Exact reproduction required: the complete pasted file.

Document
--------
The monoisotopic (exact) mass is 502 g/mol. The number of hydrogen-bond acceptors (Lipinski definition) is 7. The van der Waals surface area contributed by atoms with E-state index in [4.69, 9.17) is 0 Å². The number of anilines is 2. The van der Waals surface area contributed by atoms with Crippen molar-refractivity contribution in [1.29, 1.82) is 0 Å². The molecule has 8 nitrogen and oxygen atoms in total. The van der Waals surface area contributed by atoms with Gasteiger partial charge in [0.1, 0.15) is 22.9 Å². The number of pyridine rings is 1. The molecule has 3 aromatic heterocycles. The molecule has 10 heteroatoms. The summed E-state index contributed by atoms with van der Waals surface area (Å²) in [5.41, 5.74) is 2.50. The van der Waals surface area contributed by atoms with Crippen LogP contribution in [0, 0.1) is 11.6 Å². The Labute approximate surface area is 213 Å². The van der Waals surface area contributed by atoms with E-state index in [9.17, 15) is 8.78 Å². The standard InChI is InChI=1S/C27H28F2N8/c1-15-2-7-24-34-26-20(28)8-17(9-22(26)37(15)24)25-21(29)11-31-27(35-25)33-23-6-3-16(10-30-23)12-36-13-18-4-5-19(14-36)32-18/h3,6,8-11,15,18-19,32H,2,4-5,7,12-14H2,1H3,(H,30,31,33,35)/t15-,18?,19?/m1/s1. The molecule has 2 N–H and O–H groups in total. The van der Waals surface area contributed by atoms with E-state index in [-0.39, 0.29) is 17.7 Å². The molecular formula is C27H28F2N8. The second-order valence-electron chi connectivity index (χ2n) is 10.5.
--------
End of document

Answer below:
The monoisotopic (exact) mass is 502 g/mol. The number of hydrogen-bond acceptors (Lipinski definition) is 7. The van der Waals surface area contributed by atoms with E-state index in [4.69, 9.17) is 0 Å². The number of anilines is 2. The van der Waals surface area contributed by atoms with Crippen molar-refractivity contribution in [1.29, 1.82) is 0 Å². The molecule has 8 nitrogen and oxygen atoms in total. The van der Waals surface area contributed by atoms with Gasteiger partial charge in [0.1, 0.15) is 22.9 Å². The number of pyridine rings is 1. The molecule has 3 aromatic heterocycles. The molecule has 10 heteroatoms. The summed E-state index contributed by atoms with van der Waals surface area (Å²) in [5.41, 5.74) is 2.50. The van der Waals surface area contributed by atoms with Crippen LogP contribution in [0, 0.1) is 11.6 Å². The Labute approximate surface area is 213 Å². The van der Waals surface area contributed by atoms with E-state index in [9.17, 15) is 8.78 Å². The standard InChI is InChI=1S/C27H28F2N8/c1-15-2-7-24-34-26-20(28)8-17(9-22(26)37(15)24)25-21(29)11-31-27(35-25)33-23-6-3-16(10-30-23)12-36-13-18-4-5-19(14-36)32-18/h3,6,8-11,15,18-19,32H,2,4-5,7,12-14H2,1H3,(H,30,31,33,35)/t15-,18?,19?/m1/s1. The molecule has 2 N–H and O–H groups in total. The van der Waals surface area contributed by atoms with E-state index in [-0.39, 0.29) is 17.7 Å². The molecular formula is C27H28F2N8. The second-order valence-electron chi connectivity index (χ2n) is 10.5.